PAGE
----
A new working paper with Clem Aeppli on SocArXiv. We look at different measures to capture agreement, consensus, polarization, whatever you want to call it — in ordinal data. Using simulations and an empirical example, we show commonalities and differences between measures. The paper ends with recommendations for researchers wanting to measure consensus, agreement — whatever — in ordinal data.
When asking questions about gender identity in surveys in Switzerland, I often faced the problem that a tiny fraction of respondents did not answer the question seriously. Normally, we can live with this, but it’s a real hindrance when trying to capture relatively small sections of the population.
Here’s a typical case from Switzerland in 2015:
We offered “female”, “male”, and “other” as response categories with the option to specify which “other” identity applies. If we go by estimates elsewhere, we should expect between 0.1% and 2% of the respondents picking “other”. At first sight, we seem to be at the lower end, but there’s likely serious under-reporting because more than half of these “other” responses are not referring to other gender identities. We get responses like “cat”, or “there are only two genders” — definitely not on the useful side of open questions (beyond noting that some people are probably frustrated about the fact that we do talk about non-binary identities, I guess).
Offering more choices for gender identity seems to discourage nonsense and protest answers, leaving us with a better measure of non-binary gender identity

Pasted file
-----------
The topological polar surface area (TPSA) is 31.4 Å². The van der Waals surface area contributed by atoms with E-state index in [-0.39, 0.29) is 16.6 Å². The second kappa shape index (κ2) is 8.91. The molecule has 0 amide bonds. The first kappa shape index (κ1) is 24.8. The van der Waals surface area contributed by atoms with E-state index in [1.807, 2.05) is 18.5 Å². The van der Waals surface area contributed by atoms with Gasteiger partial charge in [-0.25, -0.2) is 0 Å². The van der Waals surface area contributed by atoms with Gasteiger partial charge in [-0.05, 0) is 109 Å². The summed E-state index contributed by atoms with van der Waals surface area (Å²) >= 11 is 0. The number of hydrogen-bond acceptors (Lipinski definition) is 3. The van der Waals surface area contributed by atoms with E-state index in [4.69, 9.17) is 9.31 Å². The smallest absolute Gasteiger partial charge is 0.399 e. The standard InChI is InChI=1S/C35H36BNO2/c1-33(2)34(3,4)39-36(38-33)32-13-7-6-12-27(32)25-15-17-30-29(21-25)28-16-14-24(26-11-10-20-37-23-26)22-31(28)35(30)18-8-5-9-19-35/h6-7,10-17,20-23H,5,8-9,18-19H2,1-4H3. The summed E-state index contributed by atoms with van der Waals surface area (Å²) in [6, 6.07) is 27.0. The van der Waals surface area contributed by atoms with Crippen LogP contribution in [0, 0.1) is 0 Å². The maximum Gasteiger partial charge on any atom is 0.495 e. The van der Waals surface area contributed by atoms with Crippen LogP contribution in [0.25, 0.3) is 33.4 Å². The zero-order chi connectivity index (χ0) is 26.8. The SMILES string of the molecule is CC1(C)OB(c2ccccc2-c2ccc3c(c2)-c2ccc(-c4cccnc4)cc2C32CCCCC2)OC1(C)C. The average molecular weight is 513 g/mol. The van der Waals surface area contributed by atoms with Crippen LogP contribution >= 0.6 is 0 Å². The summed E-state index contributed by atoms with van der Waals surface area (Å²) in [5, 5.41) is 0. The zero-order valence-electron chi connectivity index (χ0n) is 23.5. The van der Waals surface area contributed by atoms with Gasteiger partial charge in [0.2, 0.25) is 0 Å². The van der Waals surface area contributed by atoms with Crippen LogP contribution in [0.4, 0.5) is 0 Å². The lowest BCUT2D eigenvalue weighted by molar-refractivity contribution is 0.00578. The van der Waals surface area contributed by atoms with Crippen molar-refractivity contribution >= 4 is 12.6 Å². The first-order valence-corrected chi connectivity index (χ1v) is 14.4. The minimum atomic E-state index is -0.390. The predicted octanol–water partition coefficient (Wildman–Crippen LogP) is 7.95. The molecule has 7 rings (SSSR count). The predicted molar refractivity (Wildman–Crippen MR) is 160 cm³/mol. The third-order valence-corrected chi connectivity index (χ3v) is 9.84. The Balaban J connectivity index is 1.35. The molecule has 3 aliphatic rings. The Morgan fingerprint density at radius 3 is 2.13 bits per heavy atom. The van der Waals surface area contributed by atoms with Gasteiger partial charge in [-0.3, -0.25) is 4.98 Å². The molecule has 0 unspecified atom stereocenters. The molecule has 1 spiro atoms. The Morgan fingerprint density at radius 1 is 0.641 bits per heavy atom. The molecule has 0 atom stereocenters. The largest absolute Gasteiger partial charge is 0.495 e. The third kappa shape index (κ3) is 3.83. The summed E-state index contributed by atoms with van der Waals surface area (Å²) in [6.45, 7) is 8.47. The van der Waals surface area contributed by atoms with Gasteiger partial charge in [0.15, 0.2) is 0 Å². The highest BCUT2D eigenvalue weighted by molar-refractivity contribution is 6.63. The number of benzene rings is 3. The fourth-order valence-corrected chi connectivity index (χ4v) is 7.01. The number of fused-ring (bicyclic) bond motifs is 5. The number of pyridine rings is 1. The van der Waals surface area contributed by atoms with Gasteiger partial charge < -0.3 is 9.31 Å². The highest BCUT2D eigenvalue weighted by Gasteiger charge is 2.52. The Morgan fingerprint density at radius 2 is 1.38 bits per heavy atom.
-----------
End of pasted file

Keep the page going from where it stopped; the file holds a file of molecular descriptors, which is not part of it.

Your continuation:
I’ve had this in several surveys, but recently we tried something else: we offered more choice! Yes, rather than “female”, “male”, and “other” we spelled out a few of the “other” category: “female”, “male”, “non-binary”, “transgender female”, “transgender male”, “other”. From a conventional survey design point of view, this was bordering the ridiculous because we only expected some 500 respondents in this survey, which would yield between 1 and 10 respondents in those categories combined (going by existing estimates). We’re still at the lower end of this range, but we had none of these nonsense and protest answers.
Given that we’ve run an almost identical survey just months earlier with the three category format (“female”, “male”, “other”) and had more than half of the “other” answers that did not refer to gender identity, we might be onto a solution…
For a long time, racism has been studied without references to discrimination and was mainly conceived as a specific expression of prejudice. The turn to more subtle and systemic forms of racism has paved the way for studies on ethnic and racial discrimination and inequalities. Research on discrimination against immigrants and their descendants has grown significantly in the last twenty years, paralleling the settlement of immigrant populations. Studies document differential treatment and discrimination in different markets (e.g. labour market, housing) and social spheres regulated by principles of equality (e.g. school, health service, police). Patterns of discrimination are embedded in institutional contexts and a larger societal environment, characterized not only by economic uncertainties and increasing political polarization in public debate around immigrant related issues, but also by increasing diversity and opportunities of contact. Such changes in the context are likely to affect attitudes and ideology diffusion in majority and minority members. However, studies about discrimination do not refer specifically to racism, and the methodological gains in measuring discrimination did not transfer directly to the measurement of racism. How far racism and ethnic and racial discrimination are distinct, and how they relate to each other are key issues we would like to explore in this panel.